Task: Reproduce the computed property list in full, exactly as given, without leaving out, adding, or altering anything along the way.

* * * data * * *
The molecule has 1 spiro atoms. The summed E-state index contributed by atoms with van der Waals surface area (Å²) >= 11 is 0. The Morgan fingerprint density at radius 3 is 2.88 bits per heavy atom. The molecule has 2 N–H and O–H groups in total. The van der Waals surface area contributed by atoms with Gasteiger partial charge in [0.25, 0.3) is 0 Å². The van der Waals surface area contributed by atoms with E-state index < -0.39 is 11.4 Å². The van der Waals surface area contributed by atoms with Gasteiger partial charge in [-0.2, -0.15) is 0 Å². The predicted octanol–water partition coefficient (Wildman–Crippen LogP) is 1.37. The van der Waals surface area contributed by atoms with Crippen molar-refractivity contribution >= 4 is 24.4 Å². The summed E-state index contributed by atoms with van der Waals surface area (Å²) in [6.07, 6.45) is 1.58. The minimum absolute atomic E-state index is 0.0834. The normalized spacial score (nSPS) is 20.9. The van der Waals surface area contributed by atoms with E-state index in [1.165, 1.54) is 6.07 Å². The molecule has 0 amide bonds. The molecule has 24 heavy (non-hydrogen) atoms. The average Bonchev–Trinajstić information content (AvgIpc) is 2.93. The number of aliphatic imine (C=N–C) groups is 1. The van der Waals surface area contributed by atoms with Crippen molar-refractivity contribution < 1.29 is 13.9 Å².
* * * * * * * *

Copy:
The molecule has 1 spiro atoms. The summed E-state index contributed by atoms with van der Waals surface area (Å²) >= 11 is 0. The Morgan fingerprint density at radius 3 is 2.88 bits per heavy atom. The molecule has 2 N–H and O–H groups in total. The van der Waals surface area contributed by atoms with Gasteiger partial charge in [0.25, 0.3) is 0 Å². The van der Waals surface area contributed by atoms with E-state index < -0.39 is 11.4 Å². The van der Waals surface area contributed by atoms with Gasteiger partial charge in [-0.2, -0.15) is 0 Å². The predicted octanol–water partition coefficient (Wildman–Crippen LogP) is 1.37. The van der Waals surface area contributed by atoms with Crippen molar-refractivity contribution >= 4 is 24.4 Å². The summed E-state index contributed by atoms with van der Waals surface area (Å²) in [6.07, 6.45) is 1.58. The minimum absolute atomic E-state index is 0.0834. The normalized spacial score (nSPS) is 20.9. The van der Waals surface area contributed by atoms with E-state index in [1.165, 1.54) is 6.07 Å². The molecule has 0 amide bonds. The molecule has 24 heavy (non-hydrogen) atoms. The average Bonchev–Trinajstić information content (AvgIpc) is 2.93. The number of aliphatic imine (C=N–C) groups is 1. The van der Waals surface area contributed by atoms with Crippen molar-refractivity contribution < 1.29 is 13.9 Å².